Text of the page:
To mark International Day of Persons with Disabilities, Palladium’s Tamara deBruyn, Contractor Representative for the Innovation for Indonesia’s School Children (INOVASI) program, shares key takeaways from a recent study on disability inclusion in Indonesian schools and what it means for teacher training moving forward.
The fundamental human right for children with disabilities to access quality, inclusive education is clearly articulated in many treaties, most recently and explicitly in the United Nations Convention on the Rights of Persons with Disabilities. Yet, UNESCO’s global analysis of multiple national datasets shows that people with disabilities worldwide are less likely to attend school or complete primary or secondary education.
Today, on International Day of Persons with Disabilities, I have been reflecting on my journey working to mainstream disability inclusion in international development.
I began my career in international development 15 years ago, assuming that building ramps on schools would be a game-changer for inclusive education. And while they are a crucial physical enabler for accessing classrooms, ramps alone do very little to facilitate education for all. In fact, inclusive education goes well beyond physically enabling access to schools.
Since joining the INOVASI team, I have continued to learn more about the importance of disability inclusion in schools for both students and teachers with every pilot program we roll out. Launched in 2016, part of INOVASI’s mandate has included piloting different ways to identify and reduce barriers to education for children with disabilities using an adaptive management approach.
When it comes to understanding what does and does not work to improve educational outcomes for students with disabilities, the key to INOVASI’s success has been the ability to “fail fast” and adapt quickly.
Piloting Programs to Reduce Barriers
INOVASI recently published a study on early findings from the disability inclusion aspects of the program’s work, to identify what enablers and barriers we need to be aware of moving forward. The study focused on six-month pilot activities in three very different districts across Indonesia over four years, including several aimed at developing teachers’ capacity.
The study revealed impressive improvements in learning outcomes among students with disabilities in the schools in which INOVASI was working, highlighting the value of strengthening disability data systems and policy tools to enable inclusive education.
But the findings were not all positive; many teachers had difficulty identifying disabilities and knowing how to support children with disabilities. The data also revealed surprisingly low teacher competence in literacy and numeracy, which led to teachers assuming that students had disabilities, rather than acknowledging that the difficulties may instead be due to poor teaching. In response, INOVASI adapted its programs in the selected districts to focus on strengthening teacher competencies in literacy, with a secondary emphasis on inclusive teaching skills.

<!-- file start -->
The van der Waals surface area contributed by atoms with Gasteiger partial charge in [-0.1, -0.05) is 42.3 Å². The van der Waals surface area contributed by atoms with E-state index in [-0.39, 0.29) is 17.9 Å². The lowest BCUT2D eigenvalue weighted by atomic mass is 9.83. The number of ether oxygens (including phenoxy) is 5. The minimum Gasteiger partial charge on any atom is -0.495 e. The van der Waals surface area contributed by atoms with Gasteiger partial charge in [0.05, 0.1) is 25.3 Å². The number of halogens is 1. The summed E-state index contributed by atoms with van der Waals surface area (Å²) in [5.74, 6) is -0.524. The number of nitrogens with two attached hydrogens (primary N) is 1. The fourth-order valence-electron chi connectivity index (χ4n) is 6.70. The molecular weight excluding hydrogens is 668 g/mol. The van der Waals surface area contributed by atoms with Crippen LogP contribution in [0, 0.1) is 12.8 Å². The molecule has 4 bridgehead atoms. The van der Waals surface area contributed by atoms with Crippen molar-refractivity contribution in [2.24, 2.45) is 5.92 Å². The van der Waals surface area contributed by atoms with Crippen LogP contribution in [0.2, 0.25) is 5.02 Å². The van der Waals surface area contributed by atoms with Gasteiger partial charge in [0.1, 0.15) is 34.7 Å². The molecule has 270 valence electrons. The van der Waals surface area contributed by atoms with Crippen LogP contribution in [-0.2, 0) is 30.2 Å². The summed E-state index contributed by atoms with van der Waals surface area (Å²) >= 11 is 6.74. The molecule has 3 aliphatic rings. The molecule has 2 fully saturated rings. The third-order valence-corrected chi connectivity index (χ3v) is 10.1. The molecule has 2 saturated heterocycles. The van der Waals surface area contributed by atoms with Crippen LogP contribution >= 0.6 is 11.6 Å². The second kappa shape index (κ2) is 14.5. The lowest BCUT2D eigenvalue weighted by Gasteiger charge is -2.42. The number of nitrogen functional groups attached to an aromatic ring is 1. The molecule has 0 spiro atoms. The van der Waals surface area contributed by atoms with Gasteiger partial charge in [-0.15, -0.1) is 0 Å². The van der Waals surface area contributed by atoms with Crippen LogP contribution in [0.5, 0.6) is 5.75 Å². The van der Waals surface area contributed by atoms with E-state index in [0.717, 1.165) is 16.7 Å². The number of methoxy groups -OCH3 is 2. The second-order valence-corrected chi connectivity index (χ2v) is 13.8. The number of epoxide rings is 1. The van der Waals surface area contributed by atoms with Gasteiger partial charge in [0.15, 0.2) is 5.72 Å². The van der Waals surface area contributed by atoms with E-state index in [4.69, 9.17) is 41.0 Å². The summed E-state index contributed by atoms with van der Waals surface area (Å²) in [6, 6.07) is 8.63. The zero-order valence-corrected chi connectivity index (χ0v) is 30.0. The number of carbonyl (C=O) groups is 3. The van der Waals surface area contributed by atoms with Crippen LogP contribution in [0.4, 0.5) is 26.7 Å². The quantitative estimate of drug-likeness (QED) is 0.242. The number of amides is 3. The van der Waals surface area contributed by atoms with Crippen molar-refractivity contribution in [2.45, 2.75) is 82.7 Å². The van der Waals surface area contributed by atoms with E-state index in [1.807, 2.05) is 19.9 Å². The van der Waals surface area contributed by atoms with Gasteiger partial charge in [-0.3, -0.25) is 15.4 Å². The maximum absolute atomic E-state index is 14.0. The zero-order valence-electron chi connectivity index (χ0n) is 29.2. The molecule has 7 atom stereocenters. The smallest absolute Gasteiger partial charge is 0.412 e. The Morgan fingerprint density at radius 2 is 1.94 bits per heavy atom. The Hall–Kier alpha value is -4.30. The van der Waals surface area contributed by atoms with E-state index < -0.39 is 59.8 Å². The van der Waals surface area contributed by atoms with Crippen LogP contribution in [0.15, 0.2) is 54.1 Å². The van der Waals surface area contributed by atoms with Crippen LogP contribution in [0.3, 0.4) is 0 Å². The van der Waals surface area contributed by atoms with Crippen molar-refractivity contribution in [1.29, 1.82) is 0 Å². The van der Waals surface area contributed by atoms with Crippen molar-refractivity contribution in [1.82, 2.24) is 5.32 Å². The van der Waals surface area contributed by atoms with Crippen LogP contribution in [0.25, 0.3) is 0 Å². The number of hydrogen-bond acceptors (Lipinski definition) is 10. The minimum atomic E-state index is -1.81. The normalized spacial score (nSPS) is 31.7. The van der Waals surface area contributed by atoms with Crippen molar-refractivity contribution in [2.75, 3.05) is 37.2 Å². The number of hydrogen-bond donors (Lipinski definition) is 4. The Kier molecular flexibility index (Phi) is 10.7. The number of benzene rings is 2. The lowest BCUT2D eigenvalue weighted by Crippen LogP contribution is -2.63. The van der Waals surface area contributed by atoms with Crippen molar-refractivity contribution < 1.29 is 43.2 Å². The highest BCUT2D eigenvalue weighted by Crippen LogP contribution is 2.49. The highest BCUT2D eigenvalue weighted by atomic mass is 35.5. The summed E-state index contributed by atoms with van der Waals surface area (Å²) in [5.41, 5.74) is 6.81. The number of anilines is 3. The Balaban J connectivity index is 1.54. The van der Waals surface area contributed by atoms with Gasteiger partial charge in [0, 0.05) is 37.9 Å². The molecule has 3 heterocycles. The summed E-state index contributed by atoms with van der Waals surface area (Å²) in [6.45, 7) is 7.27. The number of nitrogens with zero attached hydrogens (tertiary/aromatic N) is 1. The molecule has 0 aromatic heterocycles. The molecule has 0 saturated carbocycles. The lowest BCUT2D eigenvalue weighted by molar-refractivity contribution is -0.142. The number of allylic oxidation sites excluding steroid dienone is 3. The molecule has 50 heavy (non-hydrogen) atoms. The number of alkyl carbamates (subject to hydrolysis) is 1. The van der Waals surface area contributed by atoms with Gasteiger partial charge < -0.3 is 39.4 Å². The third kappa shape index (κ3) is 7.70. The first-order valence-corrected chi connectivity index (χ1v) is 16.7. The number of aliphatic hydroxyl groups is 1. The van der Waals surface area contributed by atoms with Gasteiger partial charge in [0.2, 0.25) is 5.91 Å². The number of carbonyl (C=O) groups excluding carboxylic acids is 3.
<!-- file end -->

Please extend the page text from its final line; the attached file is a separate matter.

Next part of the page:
While the data has shown impressive improvements in learning outcomes among students with disabilities in the INOVASI schools, we still have a long way to go.
Moving Forward: Building Teacher Capacity
The study highlighted several important implications for the next four years of INOVASI.
Without an effective, evidence-based approach to identifying disabilities, teachers can be quick to label students incorrectly and subsequently pay less attention and provide inadequate learning support to those students.
Simply put, when teachers understand that students learn at different paces and in different ways, they realise that a disability is not the only explanation for a child not learning effectively.
While it is critical to build teachers’ capacity to identify a disability, there are risks with rolling out substandard approaches for this, as there is likely to be a spike in false-positive disabilities reported. To successfully identify a disability, teachers must improve their own skills in teaching literacy and numeracy, recognise the natural diversity of learning abilities and styles, and be able to use a standardised, evidence-based approach to identifying disability.
These findings surprised me, but they really shouldn’t have. As I look back over the past 15 years, building teacher capacity has always been at the centre of successful education reform programs. I am thankful that I am now part of more than just constructing ramps on schools. Not to say that those ramps aren’t important, but studies like INOVASI’s highlight that major system reform is required for education to be truly inclusive for persons with disability. Building teachers’ capacity is central to this.
While there is still so much to achieve, I am hopeful that the work we are doing through INOVASI will play an important part in the efforts to progress Indonesia’s inclusive education reforms.
INOVASI is implemented by Palladium, with funding from Australia’s Department of Foreign Affairs and Trade (DFAT) and Indonesia’s Ministry of Education and Culture. For more information, visit www.inovasi.or.id/en.